Elecia Battle made national headlines in January 2004 when she claimed that she had lost the winning ticket in the December 30, 2003 Mega Millions drawing. She then filed a lawsuit against the woman who had come forward with the ticket, Rebecca Jemison. Several days later, when confronted with contradictory evidence, she admitted that she had lied. Battle was charged with filing a false police report the following day. As a result of this false report, she was fined $1,000, ordered to perform 50 hours of community service, and required to compensate the police and courts for various costs incurred.
The two different methods, both offer you, the player, the same user experience and the only difference is in the back end of how the online lottery ticket provider works. The two methods that online lottery sites use differ in one key way; They either have agents and employees all over the world that physically purchase tickets on behalf of clients or, the more recent phenomenon is when companies essentially take out an insurance policy on every ticket which is tied to the size of the jackpot. This is the difference between you playing the lottery online and betting on the lottery online*. In the latter option you are, de facto, not playing the US Powerball online but rather you are placing a bet with an insurance company on the outcome of the corresponding Powerball draw.
A budget impasse due to the 2006 New Jersey Government shutdown led to the temporary closing of its non-essential agencies on July 1, 2006. Among the casualties were the Atlantic City casinos and the New Jersey Lottery. Not only were New Jersey's in-house games (such as Pick-6) not drawn for about a week, but all New Jersey lottery terminals were shut down, meaning Mega Millions could not be played in New Jersey, even though Mega Millions was drawn as usual. A similar shutdown happened in Minnesota on July 1, 2011.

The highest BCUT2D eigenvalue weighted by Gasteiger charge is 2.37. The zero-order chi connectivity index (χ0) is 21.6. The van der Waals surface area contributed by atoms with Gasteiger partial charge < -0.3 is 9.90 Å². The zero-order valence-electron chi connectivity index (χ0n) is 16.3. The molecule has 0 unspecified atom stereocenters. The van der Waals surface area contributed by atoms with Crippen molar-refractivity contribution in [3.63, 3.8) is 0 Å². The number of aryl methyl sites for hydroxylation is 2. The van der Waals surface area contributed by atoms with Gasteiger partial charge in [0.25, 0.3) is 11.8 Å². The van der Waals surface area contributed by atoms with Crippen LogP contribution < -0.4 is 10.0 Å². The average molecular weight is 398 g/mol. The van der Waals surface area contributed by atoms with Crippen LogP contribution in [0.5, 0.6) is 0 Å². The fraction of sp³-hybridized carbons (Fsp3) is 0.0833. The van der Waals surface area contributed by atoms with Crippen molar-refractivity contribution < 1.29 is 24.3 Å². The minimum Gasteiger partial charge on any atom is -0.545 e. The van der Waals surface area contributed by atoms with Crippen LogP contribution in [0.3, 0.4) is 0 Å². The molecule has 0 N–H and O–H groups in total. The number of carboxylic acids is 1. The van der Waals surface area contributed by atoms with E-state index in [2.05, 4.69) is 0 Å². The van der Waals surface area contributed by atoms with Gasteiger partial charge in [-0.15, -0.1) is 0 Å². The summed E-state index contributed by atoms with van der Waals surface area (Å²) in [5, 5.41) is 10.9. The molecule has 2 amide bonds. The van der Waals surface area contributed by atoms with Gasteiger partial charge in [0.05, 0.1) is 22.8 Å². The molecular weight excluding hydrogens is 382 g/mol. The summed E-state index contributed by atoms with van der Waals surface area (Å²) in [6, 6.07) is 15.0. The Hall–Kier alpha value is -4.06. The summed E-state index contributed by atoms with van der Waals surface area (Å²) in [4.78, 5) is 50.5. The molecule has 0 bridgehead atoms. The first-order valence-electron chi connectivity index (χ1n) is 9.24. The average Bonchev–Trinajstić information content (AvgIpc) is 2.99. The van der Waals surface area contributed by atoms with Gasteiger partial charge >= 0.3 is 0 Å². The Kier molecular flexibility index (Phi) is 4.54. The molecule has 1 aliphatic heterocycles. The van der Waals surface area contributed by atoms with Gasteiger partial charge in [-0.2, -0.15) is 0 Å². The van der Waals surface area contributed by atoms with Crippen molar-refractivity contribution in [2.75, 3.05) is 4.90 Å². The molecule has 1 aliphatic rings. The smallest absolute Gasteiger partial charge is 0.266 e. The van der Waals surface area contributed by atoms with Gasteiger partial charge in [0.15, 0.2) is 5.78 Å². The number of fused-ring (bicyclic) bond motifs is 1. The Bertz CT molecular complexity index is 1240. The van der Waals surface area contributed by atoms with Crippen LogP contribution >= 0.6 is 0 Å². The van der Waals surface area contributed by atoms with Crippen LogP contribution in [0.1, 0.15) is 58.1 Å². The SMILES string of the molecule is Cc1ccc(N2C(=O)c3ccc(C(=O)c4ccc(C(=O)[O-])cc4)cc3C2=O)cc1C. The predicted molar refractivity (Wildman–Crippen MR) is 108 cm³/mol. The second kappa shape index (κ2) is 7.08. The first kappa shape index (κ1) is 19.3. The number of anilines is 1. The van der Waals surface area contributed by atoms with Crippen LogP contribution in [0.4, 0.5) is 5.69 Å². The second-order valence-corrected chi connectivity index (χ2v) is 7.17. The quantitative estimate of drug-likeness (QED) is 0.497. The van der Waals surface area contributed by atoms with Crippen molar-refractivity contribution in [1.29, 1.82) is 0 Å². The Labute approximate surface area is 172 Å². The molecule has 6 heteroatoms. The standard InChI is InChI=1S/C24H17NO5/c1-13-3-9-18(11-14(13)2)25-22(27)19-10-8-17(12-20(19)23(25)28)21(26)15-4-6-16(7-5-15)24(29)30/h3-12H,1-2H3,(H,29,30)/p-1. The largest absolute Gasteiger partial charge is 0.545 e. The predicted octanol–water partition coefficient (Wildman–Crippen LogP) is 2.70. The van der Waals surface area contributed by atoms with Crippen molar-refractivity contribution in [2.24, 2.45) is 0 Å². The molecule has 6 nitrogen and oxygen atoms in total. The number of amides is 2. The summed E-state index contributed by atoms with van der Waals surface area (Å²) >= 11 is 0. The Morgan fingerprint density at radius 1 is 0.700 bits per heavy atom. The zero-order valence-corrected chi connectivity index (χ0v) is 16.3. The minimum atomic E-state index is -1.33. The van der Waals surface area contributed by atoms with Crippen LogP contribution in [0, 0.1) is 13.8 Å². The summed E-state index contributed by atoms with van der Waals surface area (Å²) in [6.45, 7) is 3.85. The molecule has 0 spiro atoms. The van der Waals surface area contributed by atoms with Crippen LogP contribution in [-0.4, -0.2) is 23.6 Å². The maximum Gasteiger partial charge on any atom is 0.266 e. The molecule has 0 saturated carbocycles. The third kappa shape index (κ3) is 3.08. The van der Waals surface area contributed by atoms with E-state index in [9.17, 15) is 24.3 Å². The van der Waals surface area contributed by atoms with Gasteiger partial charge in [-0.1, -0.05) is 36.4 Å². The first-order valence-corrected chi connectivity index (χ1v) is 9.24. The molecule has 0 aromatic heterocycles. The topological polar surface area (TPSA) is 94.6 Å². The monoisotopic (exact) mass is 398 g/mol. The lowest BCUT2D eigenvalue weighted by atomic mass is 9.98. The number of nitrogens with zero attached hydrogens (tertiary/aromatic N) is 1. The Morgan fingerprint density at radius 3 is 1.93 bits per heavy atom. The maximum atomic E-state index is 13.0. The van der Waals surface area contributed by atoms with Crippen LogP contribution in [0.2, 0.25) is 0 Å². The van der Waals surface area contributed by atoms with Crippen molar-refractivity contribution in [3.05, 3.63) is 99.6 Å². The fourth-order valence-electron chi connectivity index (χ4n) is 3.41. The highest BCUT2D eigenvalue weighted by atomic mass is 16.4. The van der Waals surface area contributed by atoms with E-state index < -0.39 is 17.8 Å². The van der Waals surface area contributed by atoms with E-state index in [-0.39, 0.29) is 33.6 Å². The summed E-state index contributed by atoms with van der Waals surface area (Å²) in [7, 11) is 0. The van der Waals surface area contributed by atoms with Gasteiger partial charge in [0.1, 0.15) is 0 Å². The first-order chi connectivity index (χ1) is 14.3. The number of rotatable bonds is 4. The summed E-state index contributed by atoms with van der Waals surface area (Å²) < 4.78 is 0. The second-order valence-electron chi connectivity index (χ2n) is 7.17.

Generally, Powerball players do not have to choose cash or annuity unless they win a jackpot (then they usually have 60 days to choose.) Exceptions include Florida and Missouri; the 60-day "clock" starts with the drawing, so a jackpot winner who wishes to take the cash option needs to make immediate plans to claim their prize. New Jersey and Texas require the cash/annuity choice to be made when playing; in New Jersey, an annuity ticket can be changed to cash after winning, while in Texas, the choice is binding (when the cash option was introduced in 1997, all Powerball players had to make the choice when playing. This regulation was phased out by 1999.) All Powerball prizes must be claimed within a period ranging from 90 days to a year, depending on where the ticket was bought.
Wednesday’s jackpot might have been the second-biggest, but many expected it to actually surpass that $1.6 billion record if that lucky Massachusetts ticket-holder hadn’t hit on the right numbers. That’s because of what Kelly Tabor, a spokeswoman for the Colorado Lottery, calls “jackpot chasers,” casual players who rush out to buy a ticket when the jackpot gets big enough.
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